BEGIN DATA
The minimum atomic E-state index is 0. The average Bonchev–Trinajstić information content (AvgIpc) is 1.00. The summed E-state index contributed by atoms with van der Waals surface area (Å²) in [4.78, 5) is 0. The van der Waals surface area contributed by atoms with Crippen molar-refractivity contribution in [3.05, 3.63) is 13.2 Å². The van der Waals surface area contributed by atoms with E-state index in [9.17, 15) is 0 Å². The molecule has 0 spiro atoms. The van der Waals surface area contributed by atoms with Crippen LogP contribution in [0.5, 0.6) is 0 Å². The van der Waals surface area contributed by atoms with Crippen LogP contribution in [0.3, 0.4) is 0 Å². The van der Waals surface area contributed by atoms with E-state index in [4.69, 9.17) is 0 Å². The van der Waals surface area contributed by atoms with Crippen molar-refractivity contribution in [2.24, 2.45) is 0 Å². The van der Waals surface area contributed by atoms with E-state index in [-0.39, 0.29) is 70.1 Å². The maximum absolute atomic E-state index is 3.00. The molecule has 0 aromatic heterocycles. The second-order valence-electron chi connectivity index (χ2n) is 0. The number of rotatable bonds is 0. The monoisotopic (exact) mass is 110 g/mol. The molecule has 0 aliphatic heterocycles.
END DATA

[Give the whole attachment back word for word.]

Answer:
The minimum atomic E-state index is 0. The average Bonchev–Trinajstić information content (AvgIpc) is 1.00. The summed E-state index contributed by atoms with van der Waals surface area (Å²) in [4.78, 5) is 0. The van der Waals surface area contributed by atoms with Crippen molar-refractivity contribution in [3.05, 3.63) is 13.2 Å². The van der Waals surface area contributed by atoms with E-state index in [9.17, 15) is 0 Å². The molecule has 0 spiro atoms. The van der Waals surface area contributed by atoms with Crippen LogP contribution in [0.5, 0.6) is 0 Å². The van der Waals surface area contributed by atoms with Crippen LogP contribution in [0.3, 0.4) is 0 Å². The van der Waals surface area contributed by atoms with E-state index in [4.69, 9.17) is 0 Å². The van der Waals surface area contributed by atoms with Crippen molar-refractivity contribution in [2.24, 2.45) is 0 Å². The van der Waals surface area contributed by atoms with E-state index in [-0.39, 0.29) is 70.1 Å². The maximum absolute atomic E-state index is 3.00. The molecule has 0 aromatic heterocycles. The second-order valence-electron chi connectivity index (χ2n) is 0. The number of rotatable bonds is 0. The monoisotopic (exact) mass is 110 g/mol. The molecule has 0 aliphatic heterocycles.